Sri Lanka has made 'considerable progress' towards its economic reform programme, IMF says

Lender has not yet committed to offer funding to island nation, which is grappling with its worst economic crisis since independence

A man carries a cooking gas cylinder in Galle, Sri Lanka. The country has decided to limit distribution of fuel to essential services until July 10. Bloomberg
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Sri Lankan authorities have made "considerable progress" in formulating an economic reform programme to tackle the financial crisis in the country, the International Monetary Fund said on Thursday.

The lender, however, refrained from committing any financial support to the island nation.

“The authorities’ monetary, fiscal policy and other actions since early April were important first steps to address the crisis," the fund said in a statement after field visits to capital Colombo from June 20-June 30.

"The team had constructive and productive discussions with the Sri Lankan authorities on economic policies and reforms to be supported by an IMF Extended Fund Facility [EFF] arrangement. The staff team and the authorities made significant progress on defining a macroeconomic and structural policy package."

However, because Sri Lanka's public debt is assessed as "unsustainable", the IMF's executive board approval for the credit facility would require "adequate financing assurances" from the country's creditors that debt sustainability will be restored, the Washington-based lender said.

Discussions will continue virtually "with a view to reaching a staff-level agreement on the EFF arrangement in the near term", it said.

Sri Lanka is experiencing its worst economic crisis since independence in 1948 and needs at least $6 billion over the next six months to stay afloat due to a severe shortage of foreign currency required to buy essentials such as fuel and medicine.

The island nation of 22 million people has fallen into default for the first time in its history after a 30-day grace period expired following missed interest payments on some of its sovereign bonds.

Sri Lanka’s prime minister last week admitted its economy had “completely collapsed”.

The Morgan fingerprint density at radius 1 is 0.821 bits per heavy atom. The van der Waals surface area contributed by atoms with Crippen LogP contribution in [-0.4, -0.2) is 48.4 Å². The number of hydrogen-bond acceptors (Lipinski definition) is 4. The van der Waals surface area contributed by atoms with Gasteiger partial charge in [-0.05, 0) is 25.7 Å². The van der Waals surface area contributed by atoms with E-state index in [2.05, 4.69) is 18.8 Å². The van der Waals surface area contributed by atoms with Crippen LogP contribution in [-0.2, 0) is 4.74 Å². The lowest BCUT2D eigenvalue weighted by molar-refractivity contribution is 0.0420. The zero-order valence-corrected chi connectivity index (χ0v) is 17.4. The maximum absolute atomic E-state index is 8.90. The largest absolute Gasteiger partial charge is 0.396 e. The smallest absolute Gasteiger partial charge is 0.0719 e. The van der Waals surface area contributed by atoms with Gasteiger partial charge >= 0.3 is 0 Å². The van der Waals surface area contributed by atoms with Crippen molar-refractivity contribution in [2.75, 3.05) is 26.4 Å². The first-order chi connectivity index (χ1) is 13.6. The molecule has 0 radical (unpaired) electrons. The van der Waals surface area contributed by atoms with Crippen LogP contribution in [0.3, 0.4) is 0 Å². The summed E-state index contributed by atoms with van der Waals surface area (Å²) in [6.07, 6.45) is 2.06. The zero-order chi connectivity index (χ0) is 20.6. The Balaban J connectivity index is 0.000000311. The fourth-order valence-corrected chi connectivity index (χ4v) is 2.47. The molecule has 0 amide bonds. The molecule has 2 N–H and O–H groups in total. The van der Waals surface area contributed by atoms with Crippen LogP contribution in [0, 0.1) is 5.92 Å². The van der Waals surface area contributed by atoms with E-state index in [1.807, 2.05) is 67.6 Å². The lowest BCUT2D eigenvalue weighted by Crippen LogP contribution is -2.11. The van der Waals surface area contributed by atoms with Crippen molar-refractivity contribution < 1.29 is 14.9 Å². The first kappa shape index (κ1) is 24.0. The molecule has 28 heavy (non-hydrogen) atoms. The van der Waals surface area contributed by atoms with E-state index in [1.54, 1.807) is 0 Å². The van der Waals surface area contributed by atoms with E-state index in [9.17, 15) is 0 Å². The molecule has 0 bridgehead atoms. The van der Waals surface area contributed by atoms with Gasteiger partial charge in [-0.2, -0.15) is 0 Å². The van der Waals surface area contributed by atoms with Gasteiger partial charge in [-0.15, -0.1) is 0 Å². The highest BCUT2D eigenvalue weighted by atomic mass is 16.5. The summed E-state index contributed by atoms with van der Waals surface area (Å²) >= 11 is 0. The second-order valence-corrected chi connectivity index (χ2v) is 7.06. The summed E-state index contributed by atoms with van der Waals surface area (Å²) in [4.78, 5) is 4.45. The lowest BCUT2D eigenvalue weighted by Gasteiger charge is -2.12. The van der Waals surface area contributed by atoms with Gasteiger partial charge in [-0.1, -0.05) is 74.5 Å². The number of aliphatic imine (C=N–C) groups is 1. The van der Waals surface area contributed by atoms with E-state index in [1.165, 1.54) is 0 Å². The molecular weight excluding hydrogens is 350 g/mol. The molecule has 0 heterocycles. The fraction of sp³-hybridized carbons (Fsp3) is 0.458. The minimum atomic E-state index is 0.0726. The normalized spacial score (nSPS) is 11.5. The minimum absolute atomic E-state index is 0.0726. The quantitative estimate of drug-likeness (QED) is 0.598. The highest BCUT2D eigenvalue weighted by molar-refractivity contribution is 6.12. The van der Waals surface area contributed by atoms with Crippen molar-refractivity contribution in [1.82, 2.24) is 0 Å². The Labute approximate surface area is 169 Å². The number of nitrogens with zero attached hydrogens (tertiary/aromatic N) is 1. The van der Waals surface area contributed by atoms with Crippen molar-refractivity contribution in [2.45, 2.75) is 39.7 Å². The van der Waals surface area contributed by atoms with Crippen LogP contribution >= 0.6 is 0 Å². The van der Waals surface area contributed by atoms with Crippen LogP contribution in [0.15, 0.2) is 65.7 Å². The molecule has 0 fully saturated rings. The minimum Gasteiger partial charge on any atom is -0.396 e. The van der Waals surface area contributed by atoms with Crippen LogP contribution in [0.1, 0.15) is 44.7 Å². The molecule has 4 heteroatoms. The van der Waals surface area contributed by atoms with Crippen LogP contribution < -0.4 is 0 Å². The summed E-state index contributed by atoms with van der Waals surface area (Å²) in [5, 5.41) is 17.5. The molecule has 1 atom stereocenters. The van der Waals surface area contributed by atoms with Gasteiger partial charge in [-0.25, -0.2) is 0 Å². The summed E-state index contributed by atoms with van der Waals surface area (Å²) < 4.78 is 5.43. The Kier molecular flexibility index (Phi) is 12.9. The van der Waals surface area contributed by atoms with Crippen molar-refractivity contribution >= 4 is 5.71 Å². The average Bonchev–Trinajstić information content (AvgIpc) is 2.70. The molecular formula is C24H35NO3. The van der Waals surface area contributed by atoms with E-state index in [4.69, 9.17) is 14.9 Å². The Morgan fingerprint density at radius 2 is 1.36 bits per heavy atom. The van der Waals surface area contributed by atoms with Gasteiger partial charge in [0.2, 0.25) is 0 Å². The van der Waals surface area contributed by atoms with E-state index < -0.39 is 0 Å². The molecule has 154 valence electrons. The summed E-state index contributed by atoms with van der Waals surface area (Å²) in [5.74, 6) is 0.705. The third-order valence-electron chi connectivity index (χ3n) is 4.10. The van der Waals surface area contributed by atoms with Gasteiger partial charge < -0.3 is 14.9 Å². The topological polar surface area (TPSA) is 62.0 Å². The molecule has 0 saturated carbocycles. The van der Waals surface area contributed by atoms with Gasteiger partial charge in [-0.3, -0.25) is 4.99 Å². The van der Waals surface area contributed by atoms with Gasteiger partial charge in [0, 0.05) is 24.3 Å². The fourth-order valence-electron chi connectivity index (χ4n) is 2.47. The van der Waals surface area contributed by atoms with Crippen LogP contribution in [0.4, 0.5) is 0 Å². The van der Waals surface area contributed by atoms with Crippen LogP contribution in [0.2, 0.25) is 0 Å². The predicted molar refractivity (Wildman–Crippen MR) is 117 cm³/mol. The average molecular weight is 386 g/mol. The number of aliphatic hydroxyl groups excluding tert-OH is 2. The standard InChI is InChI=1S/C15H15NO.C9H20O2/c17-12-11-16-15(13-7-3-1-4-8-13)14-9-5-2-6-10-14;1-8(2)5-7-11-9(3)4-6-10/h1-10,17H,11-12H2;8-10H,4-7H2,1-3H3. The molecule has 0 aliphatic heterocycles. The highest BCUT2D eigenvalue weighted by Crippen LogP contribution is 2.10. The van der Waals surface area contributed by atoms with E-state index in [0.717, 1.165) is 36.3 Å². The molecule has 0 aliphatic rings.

“We are now facing a far more serious situation beyond the mere shortages of fuel, gas, electricity and food,” Ranil Wickremesinghe told the Parliament. "Our economy has completely collapsed. That is the most serious issue before us today."

Headline inflation soared last month amid continuing food and fuel shortages, with consumer prices in Colombo up 39.1 per cent year-on-year, official data indicated.

The government this week said distribution of fuel will be limited to essential services until July 10 and urged residents to stay at home.

“Sri Lanka is going through a severe economic crisis," the IMF said. "The economy is expected to contract significantly in 2022, while inflation is high and rising.

"The critically low level of foreign reserves has hampered the import of essential goods. During the in-person visit, the team witnessed some of the hardships currently faced by the Sri Lankan people, especially the poor and vulnerable who are affected disproportionately by the crisis. We reaffirm our commitment to support Sri Lanka at this difficult time in line with the IMF’s policies."

The country will need to design a comprehensive economic programme, the lender said, to correct the macroeconomic imbalances, restore public debt sustainability and realise Sri Lanka’s growth potential.

"Discussions advanced substantially during the mission, including on the need to reduce the elevated fiscal deficit while ensuring adequate protection for the poor and vulnerable," the IMF said.

"Given the low level of revenue, far-reaching tax reforms are urgently needed to achieve these objectives.

"Other challenges that need addressing include containing rising levels of inflation, addressing the severe balance of payments pressures, reducing corruption vulnerabilities and embarking on growth-enhancing reforms."

Updated: June 30, 2022, 10:58 AM